Anybody who’s met me will likely understand how laughable my commenting on fashion is yet, not that long ago, I did just that. Much like a guy walking around an art gallery loudly proclaiming “I don’t know from art, but I knows what I likes,” I recently voiced my displeasure with the Torontos’ current logo and uniform.
But, personal preference aside, fashion is an art. What’s considered “in” or “out” of fashion, what’s timeless? I don’t know. But I do know someone who does.
Emma Yardley is a fashion expert. Her work, as both a fashion writer and editor, has been featured in too many magazines and newspapers for me to list here. She’s on twitter and blogs about fashion. And she’s nice enough to rattle off a response when I ask her opinion on the “classic Jays uniform vs. modern Jays uniform” question.
There are very few rules in the fashion world. Fashion-forward people strive to break out of the boring everyday uniform and wear something that excites and interests the people around them. But if you’re on a baseball team, rather than Vogue’s editorial team, my advice is keep your clothes clean and classic.
Now maybe it’s childhood nostalgia from sorting through my brothers baseball cards or that I prefer realistic drawings to angry cartoon drawings, but the old Blue Jays uniform is by far the superior outfit. The typography is simple yet bold, the blue jay looks like a blue jay, and the colour palette is neutral and universally flattering.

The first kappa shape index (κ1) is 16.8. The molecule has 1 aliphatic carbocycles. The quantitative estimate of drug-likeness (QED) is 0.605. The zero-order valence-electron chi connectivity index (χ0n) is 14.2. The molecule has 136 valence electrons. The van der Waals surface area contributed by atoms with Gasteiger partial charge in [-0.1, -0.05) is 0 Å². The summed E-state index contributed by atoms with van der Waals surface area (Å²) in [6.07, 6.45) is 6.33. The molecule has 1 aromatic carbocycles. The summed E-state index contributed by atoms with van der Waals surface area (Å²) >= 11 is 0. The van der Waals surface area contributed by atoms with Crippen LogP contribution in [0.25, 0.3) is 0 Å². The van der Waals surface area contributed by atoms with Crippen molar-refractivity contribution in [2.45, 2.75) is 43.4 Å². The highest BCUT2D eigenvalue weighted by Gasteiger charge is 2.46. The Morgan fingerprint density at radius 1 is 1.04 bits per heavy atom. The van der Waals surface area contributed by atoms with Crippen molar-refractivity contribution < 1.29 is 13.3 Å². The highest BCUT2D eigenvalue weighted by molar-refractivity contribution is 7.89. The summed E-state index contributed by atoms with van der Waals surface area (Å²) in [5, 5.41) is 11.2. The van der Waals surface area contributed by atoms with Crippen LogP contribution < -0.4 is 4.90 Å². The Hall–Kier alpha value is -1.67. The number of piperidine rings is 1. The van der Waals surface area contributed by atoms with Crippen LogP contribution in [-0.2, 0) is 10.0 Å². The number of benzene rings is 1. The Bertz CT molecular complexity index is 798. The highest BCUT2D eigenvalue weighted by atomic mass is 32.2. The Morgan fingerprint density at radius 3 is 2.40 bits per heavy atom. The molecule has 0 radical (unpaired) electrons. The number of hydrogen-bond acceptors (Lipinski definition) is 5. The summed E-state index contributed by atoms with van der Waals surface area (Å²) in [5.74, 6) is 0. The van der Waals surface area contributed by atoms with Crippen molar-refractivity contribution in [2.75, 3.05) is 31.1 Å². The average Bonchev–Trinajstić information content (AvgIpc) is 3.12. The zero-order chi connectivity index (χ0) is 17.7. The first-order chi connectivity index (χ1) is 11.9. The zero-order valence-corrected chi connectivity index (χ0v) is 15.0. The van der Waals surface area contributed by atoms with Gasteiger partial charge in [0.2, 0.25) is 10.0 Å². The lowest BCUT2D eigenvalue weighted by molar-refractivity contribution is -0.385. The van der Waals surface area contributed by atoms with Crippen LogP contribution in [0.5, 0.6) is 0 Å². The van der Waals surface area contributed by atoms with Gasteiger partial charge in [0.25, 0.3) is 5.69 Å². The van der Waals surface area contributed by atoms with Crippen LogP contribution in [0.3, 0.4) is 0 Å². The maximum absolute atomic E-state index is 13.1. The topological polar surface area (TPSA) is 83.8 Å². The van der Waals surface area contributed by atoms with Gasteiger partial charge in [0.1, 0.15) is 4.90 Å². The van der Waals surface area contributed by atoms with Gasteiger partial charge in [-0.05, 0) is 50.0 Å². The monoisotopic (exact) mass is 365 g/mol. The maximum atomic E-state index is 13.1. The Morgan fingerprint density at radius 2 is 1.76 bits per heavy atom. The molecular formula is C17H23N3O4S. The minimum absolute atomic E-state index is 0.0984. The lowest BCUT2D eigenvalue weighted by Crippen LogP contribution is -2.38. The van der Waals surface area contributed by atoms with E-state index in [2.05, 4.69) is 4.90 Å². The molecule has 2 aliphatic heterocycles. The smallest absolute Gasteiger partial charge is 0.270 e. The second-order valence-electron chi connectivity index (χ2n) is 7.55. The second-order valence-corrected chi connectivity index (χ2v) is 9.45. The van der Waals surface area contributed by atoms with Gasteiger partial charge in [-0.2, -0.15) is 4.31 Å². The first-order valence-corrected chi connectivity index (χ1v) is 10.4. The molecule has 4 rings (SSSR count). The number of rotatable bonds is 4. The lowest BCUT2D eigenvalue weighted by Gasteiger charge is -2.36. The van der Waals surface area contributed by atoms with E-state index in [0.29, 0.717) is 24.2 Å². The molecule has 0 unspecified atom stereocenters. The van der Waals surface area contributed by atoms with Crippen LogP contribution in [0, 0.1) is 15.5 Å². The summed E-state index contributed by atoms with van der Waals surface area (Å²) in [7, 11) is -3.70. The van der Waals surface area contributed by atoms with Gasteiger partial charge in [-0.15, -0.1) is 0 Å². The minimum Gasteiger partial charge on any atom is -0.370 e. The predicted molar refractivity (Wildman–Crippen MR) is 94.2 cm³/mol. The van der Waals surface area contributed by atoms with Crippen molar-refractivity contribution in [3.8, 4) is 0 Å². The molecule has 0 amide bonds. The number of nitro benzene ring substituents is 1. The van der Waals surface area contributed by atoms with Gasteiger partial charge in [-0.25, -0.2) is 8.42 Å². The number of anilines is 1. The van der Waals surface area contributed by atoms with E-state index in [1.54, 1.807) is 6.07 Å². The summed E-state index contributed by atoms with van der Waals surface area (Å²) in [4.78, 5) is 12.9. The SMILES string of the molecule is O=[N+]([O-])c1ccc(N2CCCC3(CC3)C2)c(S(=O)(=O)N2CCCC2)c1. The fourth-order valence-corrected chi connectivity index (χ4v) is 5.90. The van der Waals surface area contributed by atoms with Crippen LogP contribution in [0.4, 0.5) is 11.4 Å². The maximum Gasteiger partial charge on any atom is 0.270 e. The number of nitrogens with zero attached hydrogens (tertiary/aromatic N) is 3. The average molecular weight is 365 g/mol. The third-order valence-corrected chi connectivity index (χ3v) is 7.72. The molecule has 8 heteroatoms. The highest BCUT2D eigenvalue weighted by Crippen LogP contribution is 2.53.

The modern uniforms look, well, cheesy. While I do actually prefer the black, navy and slate grey (the classic uniforms should lose the red in my opinion), the lettering font is dated and no style-conscious person would ever put that on their body. It makes me ask, why did they change it in the first place?
I understand that redesigning a uniform is a way to create new revenue and drum up media interest for the team, but I’m not sure the modern uniforms would get the positive reaction they might have been looking for. A solution would be to combine the two looks into one cohesive design, taking the strengths from each and dropping the weak points, but that might just be a little too fashion forward.
So there we have it. An expert opinion. While I agree the old uniforms are superior, I don’t know how I feel about dropping the red — that’d drastically change the logo, and that’s my favourite part of the old uniform. But I’m not impartial. As much as I might argue against it, maybe it is nostalgia that keeps me clinging to the old unis.
Or, more likely, I have no fashion sense.